By entertaining your audience, I don’t mean telling a joke every minute or telling jokes at all. Experienced speakers know that adding humor to their presentation lightens the atmosphere and makes the audience feel good about what you are saying. Let me give you an example.
Suppose you explain to your audience how getting excited about a specific thing can drive you to more success. For example, think about the following paraphrased story told by Earl Nightingale in his audio album Lead the Field.
There once was a little boy who had a pet turtle called Herkimer, who he loved. The boy enjoyed taking the turtle out of its tank to play with it. One day the little boy observed that old Herkimer was not moving. He tried everything to get it to move but to no avail. He told his dad his pet turtle was not moving. His dad looked at the turtle and determined that, indeed, Herkimer had gone to turtle heaven. The little boy was so sad.
Seeing the deep sadness in his son, the dad decided they would have a funeral for little Herkimer. They would invite all of the little boy’s friends. They would have a procession and bury old Herkimer in the backyard. The little boy got so excited about his friends coming for the funeral and burial.
Finally, the day came for the funeral. The little boy could hardly contain his excitement. All his friends were lined up behind him and his dad. They marched around the backyard a few times in a quiet procession with Herkimer in the little boy’s hands and finally came to the burial site. His father said some words of mourning, as did the little boy. Suddenly, little Herkimer started to move. The father didn’t know what to say, but the little boy did. After pausing, the little boy enthusiastically said, “Let’s kill it.”
The story’s point is that once we get excited about something, we don’t want to let it go.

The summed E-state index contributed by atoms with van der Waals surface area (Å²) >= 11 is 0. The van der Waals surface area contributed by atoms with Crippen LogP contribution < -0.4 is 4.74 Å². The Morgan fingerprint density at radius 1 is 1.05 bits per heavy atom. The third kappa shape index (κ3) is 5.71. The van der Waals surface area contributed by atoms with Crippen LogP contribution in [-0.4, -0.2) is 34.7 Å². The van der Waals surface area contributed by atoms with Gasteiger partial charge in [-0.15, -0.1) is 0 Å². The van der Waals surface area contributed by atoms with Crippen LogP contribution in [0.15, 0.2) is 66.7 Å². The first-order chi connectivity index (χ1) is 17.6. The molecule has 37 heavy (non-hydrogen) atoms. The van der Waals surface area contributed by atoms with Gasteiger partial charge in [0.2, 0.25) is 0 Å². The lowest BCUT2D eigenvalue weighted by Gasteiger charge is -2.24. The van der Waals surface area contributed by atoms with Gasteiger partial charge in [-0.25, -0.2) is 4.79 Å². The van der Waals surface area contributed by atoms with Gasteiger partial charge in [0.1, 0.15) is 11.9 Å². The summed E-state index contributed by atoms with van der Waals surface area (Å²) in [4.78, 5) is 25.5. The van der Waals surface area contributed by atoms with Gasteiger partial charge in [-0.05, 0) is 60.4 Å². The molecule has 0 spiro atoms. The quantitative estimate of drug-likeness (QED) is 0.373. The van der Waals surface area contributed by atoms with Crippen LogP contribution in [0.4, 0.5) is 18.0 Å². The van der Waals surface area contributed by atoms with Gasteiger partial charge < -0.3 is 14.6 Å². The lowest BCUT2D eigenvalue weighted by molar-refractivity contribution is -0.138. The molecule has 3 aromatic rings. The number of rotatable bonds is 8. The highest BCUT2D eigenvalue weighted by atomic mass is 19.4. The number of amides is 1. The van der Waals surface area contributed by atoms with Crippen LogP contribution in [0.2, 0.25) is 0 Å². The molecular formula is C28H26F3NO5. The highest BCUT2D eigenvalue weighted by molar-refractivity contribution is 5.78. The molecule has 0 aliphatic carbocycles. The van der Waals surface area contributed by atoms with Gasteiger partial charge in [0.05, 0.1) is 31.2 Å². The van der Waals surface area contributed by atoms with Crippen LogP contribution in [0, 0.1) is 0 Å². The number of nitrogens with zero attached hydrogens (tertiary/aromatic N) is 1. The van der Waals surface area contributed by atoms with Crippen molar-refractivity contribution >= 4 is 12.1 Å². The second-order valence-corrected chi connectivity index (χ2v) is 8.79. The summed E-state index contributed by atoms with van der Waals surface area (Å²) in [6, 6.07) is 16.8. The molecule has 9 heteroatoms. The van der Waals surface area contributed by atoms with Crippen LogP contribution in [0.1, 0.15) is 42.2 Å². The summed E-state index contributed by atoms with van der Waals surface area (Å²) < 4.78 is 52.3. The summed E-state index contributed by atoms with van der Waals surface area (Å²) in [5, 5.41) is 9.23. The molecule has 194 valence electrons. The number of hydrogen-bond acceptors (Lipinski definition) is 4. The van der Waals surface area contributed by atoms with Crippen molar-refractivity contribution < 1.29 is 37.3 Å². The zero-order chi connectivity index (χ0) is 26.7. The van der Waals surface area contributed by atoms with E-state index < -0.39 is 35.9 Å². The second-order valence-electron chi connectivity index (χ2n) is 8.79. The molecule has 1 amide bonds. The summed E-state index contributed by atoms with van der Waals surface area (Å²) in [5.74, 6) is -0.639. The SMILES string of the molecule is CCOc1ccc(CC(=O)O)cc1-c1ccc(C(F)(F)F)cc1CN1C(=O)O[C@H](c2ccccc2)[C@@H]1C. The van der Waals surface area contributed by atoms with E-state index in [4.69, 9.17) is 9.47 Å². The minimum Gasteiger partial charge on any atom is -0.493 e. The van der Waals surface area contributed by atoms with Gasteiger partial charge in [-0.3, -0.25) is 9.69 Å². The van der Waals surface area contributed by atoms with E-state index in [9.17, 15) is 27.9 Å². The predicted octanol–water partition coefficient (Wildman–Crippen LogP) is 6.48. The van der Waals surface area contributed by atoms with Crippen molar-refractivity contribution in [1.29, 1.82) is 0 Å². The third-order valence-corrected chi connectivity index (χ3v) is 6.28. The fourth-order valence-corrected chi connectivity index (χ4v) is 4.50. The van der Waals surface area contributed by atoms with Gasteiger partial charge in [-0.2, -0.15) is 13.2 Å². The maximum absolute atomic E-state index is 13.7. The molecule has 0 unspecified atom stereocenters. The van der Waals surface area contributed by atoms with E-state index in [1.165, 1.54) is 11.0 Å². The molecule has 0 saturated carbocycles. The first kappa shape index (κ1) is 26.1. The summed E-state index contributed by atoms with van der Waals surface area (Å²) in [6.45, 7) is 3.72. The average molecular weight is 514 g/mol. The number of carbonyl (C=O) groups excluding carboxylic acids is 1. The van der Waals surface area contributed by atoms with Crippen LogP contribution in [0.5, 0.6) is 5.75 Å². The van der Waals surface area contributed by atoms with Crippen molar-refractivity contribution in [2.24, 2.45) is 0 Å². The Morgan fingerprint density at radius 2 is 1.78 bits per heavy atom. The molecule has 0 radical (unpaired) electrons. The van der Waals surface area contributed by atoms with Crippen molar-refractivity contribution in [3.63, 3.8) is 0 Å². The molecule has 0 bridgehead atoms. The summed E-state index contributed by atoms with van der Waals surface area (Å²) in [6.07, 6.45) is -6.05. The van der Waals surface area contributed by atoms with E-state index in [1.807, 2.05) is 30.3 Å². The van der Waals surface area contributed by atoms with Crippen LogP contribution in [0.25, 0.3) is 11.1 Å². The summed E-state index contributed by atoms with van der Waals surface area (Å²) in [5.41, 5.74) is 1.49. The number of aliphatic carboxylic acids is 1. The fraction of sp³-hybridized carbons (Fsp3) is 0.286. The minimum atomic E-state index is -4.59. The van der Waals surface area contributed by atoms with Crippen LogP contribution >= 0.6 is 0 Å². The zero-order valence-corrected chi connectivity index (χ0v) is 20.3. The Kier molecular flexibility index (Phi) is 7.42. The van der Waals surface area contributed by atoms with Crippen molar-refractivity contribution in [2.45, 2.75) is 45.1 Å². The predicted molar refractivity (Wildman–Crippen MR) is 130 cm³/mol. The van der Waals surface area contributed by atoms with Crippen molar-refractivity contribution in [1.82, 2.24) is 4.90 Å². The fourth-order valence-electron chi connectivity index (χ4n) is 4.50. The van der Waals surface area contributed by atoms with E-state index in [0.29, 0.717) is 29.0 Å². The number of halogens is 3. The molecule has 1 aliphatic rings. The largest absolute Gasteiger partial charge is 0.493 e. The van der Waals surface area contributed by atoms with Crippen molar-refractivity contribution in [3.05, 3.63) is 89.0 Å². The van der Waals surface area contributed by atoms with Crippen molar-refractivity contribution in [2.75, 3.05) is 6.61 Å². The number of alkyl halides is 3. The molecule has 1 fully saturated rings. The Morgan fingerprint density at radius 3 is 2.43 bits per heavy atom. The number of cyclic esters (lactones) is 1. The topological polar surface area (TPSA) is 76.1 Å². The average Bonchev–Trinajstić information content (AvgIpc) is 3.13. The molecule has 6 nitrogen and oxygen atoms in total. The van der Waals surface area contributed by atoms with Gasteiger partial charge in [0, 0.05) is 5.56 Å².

It is OK to tell entertaining stories if they are relevant to your subject.
Entertaining stories make your audience laugh, making them learn more easily and your presentation more memorable.
You could say adding structure to your presentation is the batter mix of your presentation cake, using familiar words is the right cake recipe, and entertaining your audience is the icing on your presentation cake.
Remember, make your presentations simple enough to be understood by your audience and leave them laughing to make your presentation memorable to them.
It is a winning formula every time!
Call to Action
Use one of the five structure patterns (logical or topical, chronological, geographical, cause-and-effect, problem-solution) in your presentations and tell the audience up front your three main points
Use words familiar to your audience in your presentations
Be entertaining; it is a sure way to make your presentation memorable to your audience.
“The ability to simplify means to eliminate the unnecessary so that the necessary may speak.”– Hans Hofmann
Frank DiBartolomeo is a retired U.S. Air Force Lieutenant Colonel and award-winning speaker, presentation and interview skills coach, and Professional Member of the National Speakers Association. He was awarded Toastmasters International’s highest individual award, Distinguished Toastmaster, in 2002 because of his outstanding work in public speaking and leadership.
Frank formed DiBartolomeo Consulting International (DCI), LLC (www.frankdibartolomeo.com) in 2007. The mission of DCI is to help technical professionals to inspire, motivate, and influence their colleagues and other technical professionals through improving their presentation skills, communication, and personal presence. Frank can be reached at email@example.com and (703) 509-4424.
Don’t miss Frank DiBartolomeo’s latest book!
“Speak Well and Prosper: Tips, Tools, and Techniques for Better Presentations”